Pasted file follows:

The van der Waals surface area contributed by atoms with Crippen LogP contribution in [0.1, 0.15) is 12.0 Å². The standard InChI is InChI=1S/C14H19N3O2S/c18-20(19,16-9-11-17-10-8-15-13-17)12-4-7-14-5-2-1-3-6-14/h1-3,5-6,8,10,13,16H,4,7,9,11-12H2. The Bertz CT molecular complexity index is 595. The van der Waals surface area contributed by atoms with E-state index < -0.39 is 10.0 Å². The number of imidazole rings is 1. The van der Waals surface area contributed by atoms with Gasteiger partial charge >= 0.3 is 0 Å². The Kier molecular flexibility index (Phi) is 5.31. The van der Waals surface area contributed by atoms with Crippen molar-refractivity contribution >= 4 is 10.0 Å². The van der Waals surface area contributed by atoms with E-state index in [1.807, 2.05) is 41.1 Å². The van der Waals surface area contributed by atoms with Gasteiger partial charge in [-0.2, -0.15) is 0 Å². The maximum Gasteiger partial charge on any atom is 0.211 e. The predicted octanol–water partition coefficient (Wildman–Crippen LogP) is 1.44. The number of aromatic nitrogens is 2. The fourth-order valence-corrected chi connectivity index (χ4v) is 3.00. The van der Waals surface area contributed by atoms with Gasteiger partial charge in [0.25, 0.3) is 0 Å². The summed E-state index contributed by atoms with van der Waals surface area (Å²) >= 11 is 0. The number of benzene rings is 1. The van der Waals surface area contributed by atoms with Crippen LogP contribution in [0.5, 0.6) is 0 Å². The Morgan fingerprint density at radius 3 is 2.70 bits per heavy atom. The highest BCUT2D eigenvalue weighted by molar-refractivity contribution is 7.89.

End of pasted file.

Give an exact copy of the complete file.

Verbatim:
The van der Waals surface area contributed by atoms with Crippen LogP contribution in [0.1, 0.15) is 12.0 Å². The standard InChI is InChI=1S/C14H19N3O2S/c18-20(19,16-9-11-17-10-8-15-13-17)12-4-7-14-5-2-1-3-6-14/h1-3,5-6,8,10,13,16H,4,7,9,11-12H2. The Bertz CT molecular complexity index is 595. The van der Waals surface area contributed by atoms with E-state index < -0.39 is 10.0 Å². The number of imidazole rings is 1. The van der Waals surface area contributed by atoms with Gasteiger partial charge >= 0.3 is 0 Å². The Kier molecular flexibility index (Phi) is 5.31. The van der Waals surface area contributed by atoms with Crippen molar-refractivity contribution >= 4 is 10.0 Å². The van der Waals surface area contributed by atoms with E-state index in [1.807, 2.05) is 41.1 Å². The van der Waals surface area contributed by atoms with Gasteiger partial charge in [-0.2, -0.15) is 0 Å². The maximum Gasteiger partial charge on any atom is 0.211 e. The predicted octanol–water partition coefficient (Wildman–Crippen LogP) is 1.44. The number of aromatic nitrogens is 2. The fourth-order valence-corrected chi connectivity index (χ4v) is 3.00. The van der Waals surface area contributed by atoms with Gasteiger partial charge in [0.25, 0.3) is 0 Å². The summed E-state index contributed by atoms with van der Waals surface area (Å²) >= 11 is 0. The number of benzene rings is 1. The van der Waals surface area contributed by atoms with Crippen LogP contribution in [0.5, 0.6) is 0 Å². The Morgan fingerprint density at radius 3 is 2.70 bits per heavy atom. The highest BCUT2D eigenvalue weighted by molar-refractivity contribution is 7.89.